Eid Qurbani: Sacrifice Feast in Turkey
Eid Qurbani or Sacrifice Feast is a four-day holiday that starts on the day after the 10th day of the 12th month of the Islamic calendar, around 70 days after Sugar Feast. In Turkey, people usually refer to it as Kurban Bayramı.
What is Eid Qurbani?
Eid Qurbani or Sacrifice Feast honors the tale of Ibrahim sacrificing a ram after confirming his compliance to consecrate his son in submission to God. The holiday starts on Sacrifice Feast Eve when people get half a day off to start with Eid Qurbani preparations. Preparations for Sacrifice Feast usually include shopping for new clothes and preparing the meals for the family gatherings over the next days. It is also the moment when the head of the household chooses an animal to sacrifice; this can be a sheep or a goat, or even a cow. It is custom to donate part of the meat to the poor, sharing the rest of it during a meal with neighbors and family. As a substitute for sacrificing an animal, people sometimes choose to make a donation to charity. This tendency is especially popular in bigger cities.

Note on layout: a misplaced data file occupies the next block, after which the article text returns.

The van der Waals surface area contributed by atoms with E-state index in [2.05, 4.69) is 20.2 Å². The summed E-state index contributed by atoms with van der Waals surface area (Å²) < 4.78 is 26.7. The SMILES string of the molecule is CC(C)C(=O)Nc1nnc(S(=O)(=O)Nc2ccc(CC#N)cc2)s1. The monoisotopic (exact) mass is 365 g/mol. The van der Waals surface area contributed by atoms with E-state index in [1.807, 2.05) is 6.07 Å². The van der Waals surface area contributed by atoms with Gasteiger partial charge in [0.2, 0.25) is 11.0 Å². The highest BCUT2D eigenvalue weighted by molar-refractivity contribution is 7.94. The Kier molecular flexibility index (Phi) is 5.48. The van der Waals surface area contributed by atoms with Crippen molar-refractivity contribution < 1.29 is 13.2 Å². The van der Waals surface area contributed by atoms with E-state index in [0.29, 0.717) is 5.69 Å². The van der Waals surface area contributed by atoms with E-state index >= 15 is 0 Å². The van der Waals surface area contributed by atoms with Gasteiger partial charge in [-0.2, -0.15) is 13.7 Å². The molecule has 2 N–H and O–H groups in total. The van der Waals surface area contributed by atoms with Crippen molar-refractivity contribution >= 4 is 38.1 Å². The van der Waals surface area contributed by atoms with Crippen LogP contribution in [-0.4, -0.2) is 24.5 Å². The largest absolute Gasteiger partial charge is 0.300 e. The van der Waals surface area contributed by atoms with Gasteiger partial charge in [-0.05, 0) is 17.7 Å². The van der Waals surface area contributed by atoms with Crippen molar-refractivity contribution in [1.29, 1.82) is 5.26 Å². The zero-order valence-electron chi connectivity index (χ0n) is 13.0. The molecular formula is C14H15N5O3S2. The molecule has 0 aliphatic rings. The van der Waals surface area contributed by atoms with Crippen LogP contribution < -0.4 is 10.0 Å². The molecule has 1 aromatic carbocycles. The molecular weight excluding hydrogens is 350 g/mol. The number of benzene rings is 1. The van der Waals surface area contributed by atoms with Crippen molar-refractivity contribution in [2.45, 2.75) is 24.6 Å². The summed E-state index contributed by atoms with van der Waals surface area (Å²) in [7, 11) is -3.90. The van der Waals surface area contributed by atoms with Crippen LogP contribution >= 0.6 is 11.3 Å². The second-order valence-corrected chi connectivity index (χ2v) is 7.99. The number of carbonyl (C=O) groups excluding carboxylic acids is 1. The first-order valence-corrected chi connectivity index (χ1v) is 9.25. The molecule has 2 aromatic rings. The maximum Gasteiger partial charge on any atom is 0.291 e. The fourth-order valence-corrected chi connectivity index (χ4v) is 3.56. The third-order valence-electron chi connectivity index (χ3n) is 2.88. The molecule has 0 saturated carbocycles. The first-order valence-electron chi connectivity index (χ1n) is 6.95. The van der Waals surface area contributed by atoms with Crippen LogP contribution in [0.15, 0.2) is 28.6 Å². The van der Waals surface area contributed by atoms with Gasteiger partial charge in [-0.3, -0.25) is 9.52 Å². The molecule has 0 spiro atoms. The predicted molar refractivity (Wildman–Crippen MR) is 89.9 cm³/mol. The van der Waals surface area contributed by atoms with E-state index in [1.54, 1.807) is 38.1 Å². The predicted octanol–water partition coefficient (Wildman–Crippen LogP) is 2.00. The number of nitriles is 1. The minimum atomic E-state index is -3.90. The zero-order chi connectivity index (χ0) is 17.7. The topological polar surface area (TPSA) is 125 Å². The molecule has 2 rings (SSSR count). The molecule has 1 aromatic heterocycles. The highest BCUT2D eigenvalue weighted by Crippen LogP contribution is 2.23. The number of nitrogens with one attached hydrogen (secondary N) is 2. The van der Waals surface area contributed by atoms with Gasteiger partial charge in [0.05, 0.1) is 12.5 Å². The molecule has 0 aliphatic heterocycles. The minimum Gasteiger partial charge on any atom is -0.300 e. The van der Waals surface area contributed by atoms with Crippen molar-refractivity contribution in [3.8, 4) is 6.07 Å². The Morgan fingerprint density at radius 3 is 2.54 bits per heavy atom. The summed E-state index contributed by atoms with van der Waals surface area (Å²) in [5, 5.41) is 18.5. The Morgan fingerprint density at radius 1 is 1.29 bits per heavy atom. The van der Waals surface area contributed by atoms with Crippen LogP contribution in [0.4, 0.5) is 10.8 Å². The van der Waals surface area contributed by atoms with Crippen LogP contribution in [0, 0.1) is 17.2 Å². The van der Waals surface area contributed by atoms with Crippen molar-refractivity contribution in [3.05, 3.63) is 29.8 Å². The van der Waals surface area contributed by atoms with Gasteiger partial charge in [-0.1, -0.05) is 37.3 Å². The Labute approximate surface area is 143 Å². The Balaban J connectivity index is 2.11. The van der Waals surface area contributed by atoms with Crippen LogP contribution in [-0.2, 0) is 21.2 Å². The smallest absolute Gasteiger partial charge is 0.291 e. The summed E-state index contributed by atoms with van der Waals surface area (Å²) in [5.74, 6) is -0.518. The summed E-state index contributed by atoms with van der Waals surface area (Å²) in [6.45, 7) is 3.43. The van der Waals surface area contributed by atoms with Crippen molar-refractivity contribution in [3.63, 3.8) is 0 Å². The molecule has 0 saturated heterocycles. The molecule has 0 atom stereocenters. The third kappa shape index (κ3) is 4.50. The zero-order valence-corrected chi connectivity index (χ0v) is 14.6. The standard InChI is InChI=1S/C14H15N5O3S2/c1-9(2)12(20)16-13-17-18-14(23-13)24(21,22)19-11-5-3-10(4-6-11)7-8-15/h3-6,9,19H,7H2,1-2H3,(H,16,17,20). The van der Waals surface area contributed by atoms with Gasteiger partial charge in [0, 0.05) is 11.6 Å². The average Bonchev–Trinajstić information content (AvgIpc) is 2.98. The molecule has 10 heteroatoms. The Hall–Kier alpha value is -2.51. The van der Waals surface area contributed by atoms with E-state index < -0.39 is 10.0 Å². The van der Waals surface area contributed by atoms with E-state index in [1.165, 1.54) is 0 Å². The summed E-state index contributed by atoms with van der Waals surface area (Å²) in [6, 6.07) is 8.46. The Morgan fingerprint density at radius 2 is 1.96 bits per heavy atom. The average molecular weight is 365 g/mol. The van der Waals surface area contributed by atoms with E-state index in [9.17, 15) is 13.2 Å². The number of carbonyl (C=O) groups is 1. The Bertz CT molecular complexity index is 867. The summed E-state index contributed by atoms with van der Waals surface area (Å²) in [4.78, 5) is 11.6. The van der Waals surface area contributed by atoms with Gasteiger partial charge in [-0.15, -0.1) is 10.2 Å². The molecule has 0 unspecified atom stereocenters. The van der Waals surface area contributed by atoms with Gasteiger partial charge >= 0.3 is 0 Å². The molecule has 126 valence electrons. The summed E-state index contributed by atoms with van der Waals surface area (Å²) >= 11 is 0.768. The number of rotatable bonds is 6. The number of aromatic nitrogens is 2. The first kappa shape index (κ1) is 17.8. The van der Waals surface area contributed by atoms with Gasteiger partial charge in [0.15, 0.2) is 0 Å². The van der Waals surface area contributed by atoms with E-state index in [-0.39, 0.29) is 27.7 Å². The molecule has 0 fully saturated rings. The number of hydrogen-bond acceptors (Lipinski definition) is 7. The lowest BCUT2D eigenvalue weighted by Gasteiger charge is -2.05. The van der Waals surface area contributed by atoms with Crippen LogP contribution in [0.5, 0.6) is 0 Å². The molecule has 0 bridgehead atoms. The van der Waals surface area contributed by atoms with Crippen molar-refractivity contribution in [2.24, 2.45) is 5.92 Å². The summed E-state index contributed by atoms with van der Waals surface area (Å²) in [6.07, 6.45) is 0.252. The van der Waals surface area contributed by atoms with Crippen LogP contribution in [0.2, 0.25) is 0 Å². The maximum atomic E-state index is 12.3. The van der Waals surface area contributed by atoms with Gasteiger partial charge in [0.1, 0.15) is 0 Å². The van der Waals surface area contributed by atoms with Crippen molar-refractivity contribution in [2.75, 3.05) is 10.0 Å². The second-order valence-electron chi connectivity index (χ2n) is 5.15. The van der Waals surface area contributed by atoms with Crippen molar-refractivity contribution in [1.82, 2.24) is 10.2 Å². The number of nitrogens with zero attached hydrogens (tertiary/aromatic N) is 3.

Will Sacrifice Feast affect your travels?
This official 4-day holiday is one of the most important religious holidays in Turkey. Schools, government buildings, banks and plenty of businesses are closed for the entire period. Shops, however, remain open, as do restaurants and tourist attractions such as museums.
For a complete overview of public and religious holidays in Turkey, head over to our dedicated calendar.